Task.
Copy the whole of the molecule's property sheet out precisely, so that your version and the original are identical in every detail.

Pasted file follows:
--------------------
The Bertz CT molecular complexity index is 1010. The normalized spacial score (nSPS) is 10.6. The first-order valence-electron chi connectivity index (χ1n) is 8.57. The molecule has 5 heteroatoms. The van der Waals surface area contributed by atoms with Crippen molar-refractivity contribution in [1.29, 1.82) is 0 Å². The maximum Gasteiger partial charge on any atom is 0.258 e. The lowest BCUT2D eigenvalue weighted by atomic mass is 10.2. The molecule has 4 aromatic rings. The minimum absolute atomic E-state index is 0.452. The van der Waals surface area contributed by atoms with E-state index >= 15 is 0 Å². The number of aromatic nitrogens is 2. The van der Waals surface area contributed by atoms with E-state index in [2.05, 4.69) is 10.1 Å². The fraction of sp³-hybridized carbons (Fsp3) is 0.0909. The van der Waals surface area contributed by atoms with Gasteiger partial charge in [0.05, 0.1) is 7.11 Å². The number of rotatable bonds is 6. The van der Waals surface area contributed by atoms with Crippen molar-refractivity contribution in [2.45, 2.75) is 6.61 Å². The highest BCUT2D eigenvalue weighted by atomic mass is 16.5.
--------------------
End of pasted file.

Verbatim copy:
The Bertz CT molecular complexity index is 1010. The normalized spacial score (nSPS) is 10.6. The first-order valence-electron chi connectivity index (χ1n) is 8.57. The molecule has 5 heteroatoms. The van der Waals surface area contributed by atoms with Crippen molar-refractivity contribution in [1.29, 1.82) is 0 Å². The maximum Gasteiger partial charge on any atom is 0.258 e. The lowest BCUT2D eigenvalue weighted by atomic mass is 10.2. The molecule has 4 aromatic rings. The minimum absolute atomic E-state index is 0.452. The van der Waals surface area contributed by atoms with E-state index >= 15 is 0 Å². The number of aromatic nitrogens is 2. The van der Waals surface area contributed by atoms with E-state index in [2.05, 4.69) is 10.1 Å². The fraction of sp³-hybridized carbons (Fsp3) is 0.0909. The van der Waals surface area contributed by atoms with Gasteiger partial charge in [0.05, 0.1) is 7.11 Å². The number of rotatable bonds is 6. The van der Waals surface area contributed by atoms with Crippen molar-refractivity contribution in [2.45, 2.75) is 6.61 Å². The highest BCUT2D eigenvalue weighted by atomic mass is 16.5.